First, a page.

Machine learning is transforming many industries, including healthcare. Artificial intelligence is playing a pivotal role in saving lives and improving patient outcomes. And it is easier than you may think to start applying AI models to medical imaging.
We just posted a course on the freeCodeCamp.org YouTube channel that will teach you how to build and evaluate medical AI models with TensorFlow.
Dr. Jason Adleberg teaches this course. He is a radiologist in New York City and a skilled programmer, making him the perfect instructor to guide you through this course.
In this hands-on course, you will learn how to build and evaluate AI models using TensorFlow, one of the most popular and powerful machine learning frameworks. The course is structured into two parts, offering both theoretical knowledge and practical application.
Part 1: Building and Training TensorFlow Models
This section starts with the basics, guiding you step-by-step to build and train a simple yet effective TensorFlow model. You will learn the fundamental concepts of TensorFlow, gain insights into model architecture, and discover various techniques to optimize model performance. Dr. Adleberg's expertise will help you grasp the essentials of medical AI model development.
Part 2: Evaluating Medical AI Models
Once you have mastered model building, you'll lean how to evaluate. In this part of the course, you'll explore key metrics like AUC (Area Under the Curve), sensitivity, and specificity. These metrics play a vital role in assessing model accuracy and reliability, particularly in clinical settings.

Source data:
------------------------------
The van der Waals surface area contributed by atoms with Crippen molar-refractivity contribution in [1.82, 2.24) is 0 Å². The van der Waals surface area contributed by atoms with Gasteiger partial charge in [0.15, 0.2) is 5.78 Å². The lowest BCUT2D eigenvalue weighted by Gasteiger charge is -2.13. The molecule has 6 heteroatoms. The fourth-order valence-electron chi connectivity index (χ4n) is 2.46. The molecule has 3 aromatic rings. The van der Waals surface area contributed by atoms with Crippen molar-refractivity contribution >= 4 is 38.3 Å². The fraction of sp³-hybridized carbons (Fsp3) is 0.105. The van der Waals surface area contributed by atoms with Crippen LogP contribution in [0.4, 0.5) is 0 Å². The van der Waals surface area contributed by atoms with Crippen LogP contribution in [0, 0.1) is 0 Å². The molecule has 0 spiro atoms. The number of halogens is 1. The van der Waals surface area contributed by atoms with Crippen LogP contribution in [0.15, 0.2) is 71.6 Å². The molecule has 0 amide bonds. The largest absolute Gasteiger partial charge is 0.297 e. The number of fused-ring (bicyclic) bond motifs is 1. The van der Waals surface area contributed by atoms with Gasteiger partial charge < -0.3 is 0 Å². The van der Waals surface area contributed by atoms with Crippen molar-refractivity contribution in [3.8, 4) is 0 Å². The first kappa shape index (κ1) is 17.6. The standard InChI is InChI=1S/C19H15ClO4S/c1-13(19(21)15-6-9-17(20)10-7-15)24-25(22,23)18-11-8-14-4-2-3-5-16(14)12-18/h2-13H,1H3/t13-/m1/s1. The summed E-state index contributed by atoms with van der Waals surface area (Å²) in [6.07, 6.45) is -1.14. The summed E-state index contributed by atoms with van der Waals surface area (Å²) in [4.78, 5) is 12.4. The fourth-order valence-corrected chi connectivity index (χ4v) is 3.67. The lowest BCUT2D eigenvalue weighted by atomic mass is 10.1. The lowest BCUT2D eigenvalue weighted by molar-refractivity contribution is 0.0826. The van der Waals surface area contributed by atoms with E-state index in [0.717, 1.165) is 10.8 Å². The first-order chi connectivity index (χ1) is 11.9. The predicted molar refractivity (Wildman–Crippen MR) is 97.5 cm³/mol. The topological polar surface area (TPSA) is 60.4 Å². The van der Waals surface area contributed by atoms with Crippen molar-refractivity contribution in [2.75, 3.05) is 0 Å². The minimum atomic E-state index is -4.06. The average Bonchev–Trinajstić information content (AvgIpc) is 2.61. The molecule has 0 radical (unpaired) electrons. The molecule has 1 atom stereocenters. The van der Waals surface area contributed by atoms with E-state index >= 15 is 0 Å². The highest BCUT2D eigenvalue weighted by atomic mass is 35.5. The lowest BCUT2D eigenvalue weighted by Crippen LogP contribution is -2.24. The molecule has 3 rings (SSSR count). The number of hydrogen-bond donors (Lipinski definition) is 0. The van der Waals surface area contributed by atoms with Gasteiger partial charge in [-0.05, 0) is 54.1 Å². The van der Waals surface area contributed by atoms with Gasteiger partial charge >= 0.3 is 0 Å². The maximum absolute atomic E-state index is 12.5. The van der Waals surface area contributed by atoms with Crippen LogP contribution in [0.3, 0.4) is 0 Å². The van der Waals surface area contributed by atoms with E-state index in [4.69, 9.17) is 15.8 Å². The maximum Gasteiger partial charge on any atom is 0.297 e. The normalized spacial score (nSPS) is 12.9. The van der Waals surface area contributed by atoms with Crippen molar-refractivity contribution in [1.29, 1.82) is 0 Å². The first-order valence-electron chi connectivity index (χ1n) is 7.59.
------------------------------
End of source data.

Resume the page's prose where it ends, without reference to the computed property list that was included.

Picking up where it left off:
Here are the sections in the course, covering the two parts above.
- Getting started with Google Colab
- Facts about Chest X-Rays
- Defining a Problem
- Preparing the Data
- Training the Model
- Running the Model
- Evaluating Performance
- Stats: Histogram, Sensitivity & Specificity
- Stats: AUC Curve
- Saving our Model
Watch the full course on the freeCodeCamp.org YouTube channel (1-hour watch).
Course Transcript (autogenerated)
Machine learning is being used to save lives in the medical industry.
In this course, you will learn how to build and evaluate AI models with TensorFlow.
This is a great real-world project for improving your machine learning skills.
Jason Adelberg teaches this course.
He is a radiologist in New York City and also a programmer.
So let's start learning.
Hey everyone, my name is Jason.
I'm a doctor and computer programmer in New York City.
And today we're going to talk about how to build and evaluate medical AI models with TensorFlow.
This tutorial today will have two parts.
The first part is going to be building and training a really simple TensorFlow model.
And the second part is going to be going through the statistics, the evaluation of our model, and we'll talk about metrics like AUC, sensitivity, specificity.
This stuff will be really useful, especially if we're interested in deploying this in the clinical space.
I wanted to give a big shout out to Dr.
Walter Wiggins for inspiring this tutorial.
Here's his Twitter and here's mine.
And with that, let's get started.
All right, so today we're going to be using Google Colab.
Google Colab is a really cool website through which you can run different parts of Python code.
If you've never used it before, it's relatively easy.